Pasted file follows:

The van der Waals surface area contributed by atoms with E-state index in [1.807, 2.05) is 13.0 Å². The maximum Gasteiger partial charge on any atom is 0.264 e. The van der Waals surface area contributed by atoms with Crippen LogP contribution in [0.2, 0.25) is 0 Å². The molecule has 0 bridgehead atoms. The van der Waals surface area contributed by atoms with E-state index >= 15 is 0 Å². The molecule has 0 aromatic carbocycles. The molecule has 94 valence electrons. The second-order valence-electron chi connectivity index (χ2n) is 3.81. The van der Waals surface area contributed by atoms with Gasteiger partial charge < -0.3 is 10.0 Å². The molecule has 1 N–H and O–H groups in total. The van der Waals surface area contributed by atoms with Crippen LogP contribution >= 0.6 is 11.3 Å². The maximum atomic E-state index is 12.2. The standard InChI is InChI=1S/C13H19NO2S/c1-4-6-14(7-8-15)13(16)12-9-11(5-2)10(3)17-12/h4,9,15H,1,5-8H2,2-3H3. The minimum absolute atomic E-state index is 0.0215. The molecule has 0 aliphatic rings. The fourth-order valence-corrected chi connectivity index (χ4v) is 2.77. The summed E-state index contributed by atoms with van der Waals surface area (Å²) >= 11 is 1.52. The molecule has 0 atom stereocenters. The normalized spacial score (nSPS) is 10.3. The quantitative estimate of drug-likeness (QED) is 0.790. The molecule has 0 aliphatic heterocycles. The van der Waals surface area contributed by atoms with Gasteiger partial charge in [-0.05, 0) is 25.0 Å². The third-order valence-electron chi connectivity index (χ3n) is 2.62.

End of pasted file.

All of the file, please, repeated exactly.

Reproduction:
The van der Waals surface area contributed by atoms with E-state index in [1.807, 2.05) is 13.0 Å². The maximum Gasteiger partial charge on any atom is 0.264 e. The van der Waals surface area contributed by atoms with Crippen LogP contribution in [0.2, 0.25) is 0 Å². The molecule has 0 bridgehead atoms. The van der Waals surface area contributed by atoms with E-state index >= 15 is 0 Å². The molecule has 0 aromatic carbocycles. The molecule has 94 valence electrons. The second-order valence-electron chi connectivity index (χ2n) is 3.81. The van der Waals surface area contributed by atoms with Gasteiger partial charge < -0.3 is 10.0 Å². The molecule has 1 N–H and O–H groups in total. The van der Waals surface area contributed by atoms with Crippen LogP contribution >= 0.6 is 11.3 Å². The maximum atomic E-state index is 12.2. The standard InChI is InChI=1S/C13H19NO2S/c1-4-6-14(7-8-15)13(16)12-9-11(5-2)10(3)17-12/h4,9,15H,1,5-8H2,2-3H3. The minimum absolute atomic E-state index is 0.0215. The molecule has 0 aliphatic rings. The fourth-order valence-corrected chi connectivity index (χ4v) is 2.77. The summed E-state index contributed by atoms with van der Waals surface area (Å²) >= 11 is 1.52. The molecule has 0 atom stereocenters. The normalized spacial score (nSPS) is 10.3. The quantitative estimate of drug-likeness (QED) is 0.790. The molecule has 0 aliphatic heterocycles. The van der Waals surface area contributed by atoms with Gasteiger partial charge in [-0.05, 0) is 25.0 Å². The third-order valence-electron chi connectivity index (χ3n) is 2.62.